By 1100, there were several Crusader states, including the Principality of Antioch, founded by Bohemund in 1098. It was argued that Antioch should be returned to the Byzantines, despite Alexius's supposed betrayals, but Bohemund disagreed and claimed it for himself. Alexius, of course, disagreed; Antioch had an important port, was a trade hub with Asia, and was a stronghold of the Eastern Orthodox Church, with an important Greek Patriarch. It had only been captured from the empire a few decades previously, unlike Jerusalem, which was much farther away and had not been in Byzantine hands for centuries. Alexius, therefore, did not recognize the legitimacy of the Principality, believing it should be returned to the Empire according to the oaths Bohemund had sworn in 1097.

In 1100, Bohemund added a further insult to Alexius and the Orthodox Church by appointing Bernard of Valence as the new Latin Patriarch, at the same time expelling the Greek Patriarch, John the Oxite, who fled to Constantinople. Soon after this, Bohemund was captured by the Danishmends of Syria and was imprisoned for three years, during which the Antiochenes chose his nephew Tancred as regent. After Bohemund was released, he was defeated by the Seljuks at the Battle of Harran in 1104; this defeat led to renewed pressure on Antioch from both the Seljuks and the Byzantines. Bohemund left Tancred in control of Antioch and returned home, touring Italy and France to raise more troops and money for a new crusade.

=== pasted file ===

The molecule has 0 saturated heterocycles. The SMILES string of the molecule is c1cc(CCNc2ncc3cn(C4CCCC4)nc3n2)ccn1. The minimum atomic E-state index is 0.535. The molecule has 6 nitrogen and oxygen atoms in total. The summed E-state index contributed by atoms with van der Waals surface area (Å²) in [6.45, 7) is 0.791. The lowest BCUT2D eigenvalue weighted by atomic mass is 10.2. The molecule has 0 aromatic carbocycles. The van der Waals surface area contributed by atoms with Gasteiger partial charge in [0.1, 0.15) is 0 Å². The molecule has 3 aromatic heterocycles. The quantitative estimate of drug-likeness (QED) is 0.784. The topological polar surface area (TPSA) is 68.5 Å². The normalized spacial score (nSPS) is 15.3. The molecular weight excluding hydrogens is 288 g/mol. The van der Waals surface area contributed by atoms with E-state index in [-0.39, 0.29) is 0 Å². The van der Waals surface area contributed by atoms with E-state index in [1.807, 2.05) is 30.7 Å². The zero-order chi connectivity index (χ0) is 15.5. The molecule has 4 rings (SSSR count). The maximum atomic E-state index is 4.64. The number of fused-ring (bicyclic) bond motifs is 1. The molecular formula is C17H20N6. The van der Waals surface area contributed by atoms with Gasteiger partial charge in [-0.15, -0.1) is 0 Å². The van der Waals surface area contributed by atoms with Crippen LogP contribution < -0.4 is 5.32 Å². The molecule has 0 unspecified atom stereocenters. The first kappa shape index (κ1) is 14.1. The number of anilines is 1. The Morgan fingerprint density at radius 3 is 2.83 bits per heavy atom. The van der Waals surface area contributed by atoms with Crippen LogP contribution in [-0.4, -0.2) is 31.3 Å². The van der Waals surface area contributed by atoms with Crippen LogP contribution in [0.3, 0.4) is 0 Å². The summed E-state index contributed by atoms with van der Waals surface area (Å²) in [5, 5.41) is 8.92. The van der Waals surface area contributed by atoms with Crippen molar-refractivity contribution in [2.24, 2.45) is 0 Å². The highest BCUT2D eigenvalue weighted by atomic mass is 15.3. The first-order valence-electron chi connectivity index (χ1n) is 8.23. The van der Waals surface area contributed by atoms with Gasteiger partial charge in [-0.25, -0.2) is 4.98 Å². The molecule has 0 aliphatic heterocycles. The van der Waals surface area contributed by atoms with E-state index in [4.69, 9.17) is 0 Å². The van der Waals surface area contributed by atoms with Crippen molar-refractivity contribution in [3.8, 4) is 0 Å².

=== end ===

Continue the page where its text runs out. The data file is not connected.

Bohemund's Norman relatives in Sicily had been in conflict with the Byzantine Empire for over 30 years; his father Robert Guiscard was one of the Empire's strongest enemies. While Bohemund was away Alexius sent an army to reoccupy Antioch and the cities of Cilicia. In 1107, having organized a new army for his planned crusade against the Muslims in Syria, Bohemund instead launched into open warfare against Alexius, crossing the Adriatic to besiege Dyrrhachium, the westernmost city of the Empire. Like his father, however, Bohemund was unable to make any significant advances into the Empire; Alexius avoided a pitched battle and Bohemund's siege failed, partly due to a plague among his army.